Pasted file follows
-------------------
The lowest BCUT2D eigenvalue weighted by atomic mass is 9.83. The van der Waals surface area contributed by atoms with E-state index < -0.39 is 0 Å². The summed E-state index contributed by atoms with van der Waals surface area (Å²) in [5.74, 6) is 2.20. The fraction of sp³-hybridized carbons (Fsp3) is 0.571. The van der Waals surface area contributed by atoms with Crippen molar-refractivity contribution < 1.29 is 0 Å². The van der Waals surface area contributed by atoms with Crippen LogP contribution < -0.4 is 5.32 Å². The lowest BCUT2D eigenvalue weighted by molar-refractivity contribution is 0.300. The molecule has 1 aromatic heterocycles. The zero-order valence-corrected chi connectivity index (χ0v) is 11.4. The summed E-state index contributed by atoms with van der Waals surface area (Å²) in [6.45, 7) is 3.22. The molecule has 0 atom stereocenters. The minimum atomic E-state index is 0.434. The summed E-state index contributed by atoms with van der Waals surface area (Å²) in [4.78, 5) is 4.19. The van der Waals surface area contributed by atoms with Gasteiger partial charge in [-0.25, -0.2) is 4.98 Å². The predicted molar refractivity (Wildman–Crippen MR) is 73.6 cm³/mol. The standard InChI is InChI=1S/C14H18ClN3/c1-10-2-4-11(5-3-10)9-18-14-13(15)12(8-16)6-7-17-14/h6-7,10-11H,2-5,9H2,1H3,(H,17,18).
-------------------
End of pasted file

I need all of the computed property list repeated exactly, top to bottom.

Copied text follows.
The lowest BCUT2D eigenvalue weighted by atomic mass is 9.83. The van der Waals surface area contributed by atoms with E-state index < -0.39 is 0 Å². The summed E-state index contributed by atoms with van der Waals surface area (Å²) in [5.74, 6) is 2.20. The fraction of sp³-hybridized carbons (Fsp3) is 0.571. The van der Waals surface area contributed by atoms with Crippen molar-refractivity contribution < 1.29 is 0 Å². The van der Waals surface area contributed by atoms with Crippen LogP contribution < -0.4 is 5.32 Å². The lowest BCUT2D eigenvalue weighted by molar-refractivity contribution is 0.300. The molecule has 1 aromatic heterocycles. The zero-order valence-corrected chi connectivity index (χ0v) is 11.4. The summed E-state index contributed by atoms with van der Waals surface area (Å²) in [6.45, 7) is 3.22. The molecule has 0 atom stereocenters. The minimum atomic E-state index is 0.434. The summed E-state index contributed by atoms with van der Waals surface area (Å²) in [4.78, 5) is 4.19. The van der Waals surface area contributed by atoms with Gasteiger partial charge in [-0.25, -0.2) is 4.98 Å². The predicted molar refractivity (Wildman–Crippen MR) is 73.6 cm³/mol. The standard InChI is InChI=1S/C14H18ClN3/c1-10-2-4-11(5-3-10)9-18-14-13(15)12(8-16)6-7-17-14/h6-7,10-11H,2-5,9H2,1H3,(H,17,18).